Competition Is Stacked at This Year’s Lake Sonoma 50
Lake Sonoma is celebrating its Sweet 16 with Team USA Selection and a deep field of competition. Here’s what to know about this legendary 50.
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The Lake Sonoma 50 is one of the fastest and most competitive 50-milers in the U.S., and it’s turning up the notch on competition in its 16th year.
Set in the rolling foothills near Healdsburg, California, the hilly course is known for its smooth singletrack and more than a dozen creek crossings. For the first time, Lake Sonoma will be the 50-mile selection race for Team USA, and all runners who race their way onto the podium will get an automatic invitation to run for Team USA in the long-format race in this year’s World Mountain and Trail Running Championships set for June 6-10 in Innsbruck-Stubai, Austria.
While Lake Sonoma has always been a competitive event (previously a Golden Ticket Race), that invitation has certainly encouraged a high level of competition.
“I’m super psyched for Lake Sonoma to be a USA Selection Race,” says Gina Lucrezi, race director and founder of Trail Sisters, a non-profit that supports women in the trail space. “This event has been a top 50-mile race in the U.S. since its inception. John Medinger, Lisa Henson, and Skip and Holly Brand have created a sought-after course and event, and I’m proud to continue their legacy of keeping it a barn burner event, pulling in top talent to test their fitness and abilities.” Lucrezi represented the U.S. at several USATF MUT Championship events, and she’s excited that her event will extend that opportunity to a new generation of ultra athletes. “It’s both an honor and privilege to host this opportunity for runners vying to represent the USA,” says Lucrezi.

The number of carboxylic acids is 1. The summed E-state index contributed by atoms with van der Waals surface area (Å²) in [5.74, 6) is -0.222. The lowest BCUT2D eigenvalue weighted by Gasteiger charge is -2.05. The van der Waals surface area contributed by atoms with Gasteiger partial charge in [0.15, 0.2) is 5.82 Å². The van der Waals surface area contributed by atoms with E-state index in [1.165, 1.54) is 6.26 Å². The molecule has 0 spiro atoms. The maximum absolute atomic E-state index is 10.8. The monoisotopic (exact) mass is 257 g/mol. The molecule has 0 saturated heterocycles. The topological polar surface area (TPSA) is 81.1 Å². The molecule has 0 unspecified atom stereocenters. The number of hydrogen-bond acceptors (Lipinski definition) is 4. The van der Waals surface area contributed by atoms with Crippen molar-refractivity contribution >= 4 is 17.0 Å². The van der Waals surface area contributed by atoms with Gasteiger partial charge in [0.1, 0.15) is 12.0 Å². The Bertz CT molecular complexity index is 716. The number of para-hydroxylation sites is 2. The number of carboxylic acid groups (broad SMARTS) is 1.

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The event is Trail Sisters certified, which means there will be equal podium spots, awards, women’s specific race swag, menstrual products at aid stations, and equal space for women on the start line. Lake Sonoma races are held within the Native lands of the Southern Pomo. The Southern Pomo are part of the Federated Indians of Graton Rancheria, a federally recognized tribe. The race has also partnered with a local charity, The Children of Vineyard Workers Scholarship, which provides education funding to the kids of agricultural workers in the area.
“In terms of diversity, equity, and inclusion, when hosting the lottery, we split the field 50/50 male/female. (Non-binary folks were grouped in the field that they noted as their gender assigned at birth). We then utilized gender-specific waitlists if participants cancel or defer, but we extinguished our waitlists and then allowed for open registration to fill our vacant spots. In the lottery form, we requested race and ethnicity information,” Luzrezi told Trail Runner in an interview. “This provided insight into the diversity of signups and helped us make sure the starting line could be as diverse as possible.”
In its 16th year, Lake Sonoma has ushered a generation of ultrarunners onto the scene, and many are returning to reconnect with those fond memories at an event that epitomizes the grassroots appeal of trail races, with an internationally competitive field.
Ultrarunner Devon Yanko is competing in the marathon after her win and earning a Hoka Golden Ticket at Javelina Jundred, says she feels a deep connection to the race after winning it early on in 2010. Building up to Western States in June, Yanko says her primary objective is to feel healthy and enjoy the race.
“I have been a part of Lake Sonoma almost since its inception and have been a spectator/crew for most of its biggest years,” says Yanko, who formerly lived in San Anselmo, California. “It was an extension of my local community and always had the best vibes. I’m mostly looking forward to seeing friends, supporting the race, and helping keep the tradition of Lake Sonoma alive.”